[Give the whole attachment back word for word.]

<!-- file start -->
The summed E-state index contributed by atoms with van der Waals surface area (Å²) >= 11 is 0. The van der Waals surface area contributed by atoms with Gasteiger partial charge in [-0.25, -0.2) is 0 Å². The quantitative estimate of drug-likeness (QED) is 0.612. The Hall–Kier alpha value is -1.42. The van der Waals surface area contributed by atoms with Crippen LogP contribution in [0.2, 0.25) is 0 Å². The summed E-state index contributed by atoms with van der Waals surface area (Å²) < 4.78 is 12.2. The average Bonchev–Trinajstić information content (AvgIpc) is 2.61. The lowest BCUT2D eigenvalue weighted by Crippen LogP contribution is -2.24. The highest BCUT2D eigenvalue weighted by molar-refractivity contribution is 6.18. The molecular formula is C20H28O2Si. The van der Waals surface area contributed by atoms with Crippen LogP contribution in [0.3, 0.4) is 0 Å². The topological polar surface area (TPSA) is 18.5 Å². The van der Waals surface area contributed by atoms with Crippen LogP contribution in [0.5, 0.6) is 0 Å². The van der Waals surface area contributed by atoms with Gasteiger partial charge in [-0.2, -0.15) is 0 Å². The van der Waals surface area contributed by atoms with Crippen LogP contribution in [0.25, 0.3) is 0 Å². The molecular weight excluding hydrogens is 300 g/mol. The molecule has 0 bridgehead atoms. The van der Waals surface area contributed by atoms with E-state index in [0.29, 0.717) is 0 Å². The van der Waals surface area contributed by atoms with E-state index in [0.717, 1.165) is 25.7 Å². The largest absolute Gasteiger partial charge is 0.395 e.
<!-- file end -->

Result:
The summed E-state index contributed by atoms with van der Waals surface area (Å²) >= 11 is 0. The van der Waals surface area contributed by atoms with Gasteiger partial charge in [-0.25, -0.2) is 0 Å². The quantitative estimate of drug-likeness (QED) is 0.612. The Hall–Kier alpha value is -1.42. The van der Waals surface area contributed by atoms with Crippen LogP contribution in [0.2, 0.25) is 0 Å². The summed E-state index contributed by atoms with van der Waals surface area (Å²) < 4.78 is 12.2. The average Bonchev–Trinajstić information content (AvgIpc) is 2.61. The lowest BCUT2D eigenvalue weighted by Crippen LogP contribution is -2.24. The highest BCUT2D eigenvalue weighted by molar-refractivity contribution is 6.18. The molecular formula is C20H28O2Si. The van der Waals surface area contributed by atoms with Crippen LogP contribution in [0.3, 0.4) is 0 Å². The topological polar surface area (TPSA) is 18.5 Å². The van der Waals surface area contributed by atoms with Crippen LogP contribution in [0.5, 0.6) is 0 Å². The van der Waals surface area contributed by atoms with Gasteiger partial charge in [-0.2, -0.15) is 0 Å². The van der Waals surface area contributed by atoms with Crippen LogP contribution in [0.25, 0.3) is 0 Å². The molecular weight excluding hydrogens is 300 g/mol. The molecule has 0 bridgehead atoms. The van der Waals surface area contributed by atoms with E-state index in [0.29, 0.717) is 0 Å². The van der Waals surface area contributed by atoms with E-state index in [0.717, 1.165) is 25.7 Å². The largest absolute Gasteiger partial charge is 0.395 e.